The Greeks are worried about Michael Owen. Nikos Dabizas, against whose Newcastle defence Owen recently scored a hat-trick, said yesterday of tonight's match with England: "We have to be very careful of his pace." Nikos Machlas, the Ajax striker, noted of the FA Cup final: "Owen got two chances. He got two goals. The cup was won."
But then, the Greeks knew about Owen's quality earlier than most. It was against them, in December 1997, that he announced his arrival on the international stage.
Owen was only three days past his 18th birthday when he was promoted to the Under-21s in an attempt to reverse a 2-0 first-leg deficit in a European Championship play-off. Owen scored once and helped Emile Heskey, who he was partnering for the first time, to two more as England won 4-2. Greece still went through on away goals but Glenn Hoddle had seen enough. Owen never played for the Under-21s again. Two months later he made his senior England debut.
Owen, still only 21, is now something of a senior pro in this youthful England squad having made more appearances than 15 of his colleagues. He thus gave a typically polished performance when speaking to the media on the eve of today's World Cup qualifier. Robbie Fowler, he said, "was a great player whose game I know well but I have also played a lot with Emile Heskey". The Greeks, he added, "are very passionate and that can take you a long way". England's team spirit was good, confidence was high, the Liverpool and Manchester United players were getting on well "not that there had ever been a problem".
So sophisticated is Owen at this game a gaffe would be easier to find on the hustings back home but, just occasionally, he lets a pertinent point slip out.
He was asked if there had been a turning point, personally, in his season. Having recalled how his excellent start to the campaign had been derailed by a serious injury at Derby, which he took some time to recover from, he said: "Then in the last dozen games of the season I started playing well again. That coincided with me training and playing all the time."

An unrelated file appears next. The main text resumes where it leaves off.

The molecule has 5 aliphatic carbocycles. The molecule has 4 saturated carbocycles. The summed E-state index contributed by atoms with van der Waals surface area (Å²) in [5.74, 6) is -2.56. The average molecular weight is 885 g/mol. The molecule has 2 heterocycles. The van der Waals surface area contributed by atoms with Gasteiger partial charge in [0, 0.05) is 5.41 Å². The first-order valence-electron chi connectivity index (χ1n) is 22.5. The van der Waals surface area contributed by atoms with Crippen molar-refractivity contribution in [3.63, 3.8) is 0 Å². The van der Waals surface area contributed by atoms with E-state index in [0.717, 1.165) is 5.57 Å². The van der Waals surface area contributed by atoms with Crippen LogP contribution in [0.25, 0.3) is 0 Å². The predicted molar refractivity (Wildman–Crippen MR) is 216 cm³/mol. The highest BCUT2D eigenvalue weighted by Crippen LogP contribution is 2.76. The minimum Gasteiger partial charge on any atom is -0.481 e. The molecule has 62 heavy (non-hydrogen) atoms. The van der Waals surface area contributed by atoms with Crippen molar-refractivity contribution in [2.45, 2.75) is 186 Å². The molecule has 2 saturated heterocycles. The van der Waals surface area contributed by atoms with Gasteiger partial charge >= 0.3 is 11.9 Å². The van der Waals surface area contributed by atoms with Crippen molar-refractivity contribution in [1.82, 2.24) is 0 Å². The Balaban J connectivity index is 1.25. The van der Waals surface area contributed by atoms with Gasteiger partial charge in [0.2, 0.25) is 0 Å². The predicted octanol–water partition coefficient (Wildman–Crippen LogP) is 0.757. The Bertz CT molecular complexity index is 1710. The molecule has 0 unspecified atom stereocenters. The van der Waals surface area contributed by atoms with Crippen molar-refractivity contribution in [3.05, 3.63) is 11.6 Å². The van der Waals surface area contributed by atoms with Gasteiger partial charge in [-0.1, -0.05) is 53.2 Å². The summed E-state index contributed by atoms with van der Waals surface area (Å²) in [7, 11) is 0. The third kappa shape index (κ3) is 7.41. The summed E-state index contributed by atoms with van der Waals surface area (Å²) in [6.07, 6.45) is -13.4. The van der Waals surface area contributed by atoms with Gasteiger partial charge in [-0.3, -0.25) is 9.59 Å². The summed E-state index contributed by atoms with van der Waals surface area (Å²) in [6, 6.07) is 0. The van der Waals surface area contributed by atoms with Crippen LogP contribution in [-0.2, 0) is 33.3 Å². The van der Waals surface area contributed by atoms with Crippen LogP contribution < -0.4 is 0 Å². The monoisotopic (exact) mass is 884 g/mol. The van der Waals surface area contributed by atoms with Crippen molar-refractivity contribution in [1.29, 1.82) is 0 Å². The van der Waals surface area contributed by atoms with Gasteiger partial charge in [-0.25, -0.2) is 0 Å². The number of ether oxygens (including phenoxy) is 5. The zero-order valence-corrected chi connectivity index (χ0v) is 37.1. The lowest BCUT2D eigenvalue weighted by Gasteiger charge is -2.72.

The italics are mine but the point is Owen's. He is a marvellous substitute. His pace unhinges defences which have already been frazzled by the twin challenge of tracking Fowler's perceptive movement and rebuffing Heskey's power. But Owen does not see cameos as his forte; in his mind's eye he is always cast as the lead. That was the problem when he partnered Alan Shearer for England. The pair should have complimented each other for their styles are not that similar. But their attitudes are. Like all goalpoachers, they are single-minded about their art. That is their strength. That is what enables them to keep operating at the sharp end of the game.
Watching others lead the line, as Owen did during the Worthington Cup final, is not on the agenda. It may make him even hungrier but, as his late goals against Arsenal on Liverpool's next trip to Cardiff proved, his appetite is scarcely dimmed by playing the whole 90.
This would appear to suggest Gérard Houllier is wrong to include Owen in his rotation policy. Yet the Frenchman could retort that Owen's strong finish to the season is due to his rotational care. It is no coincidence that Owen, having made 10 fewer appearances than Heskey, still appears fresh while his team-mate looks drained. Thus Sven Goran Eriksson, who has no need, at international level, to rotate his forwards will today give Owen his fifth start in his five matches in charge. Only Paul Scholes, David Beckham and Rio Ferdinand are similarly ever-present under the Swede. With Owen they form the core of Eriksson's new England.Reuse content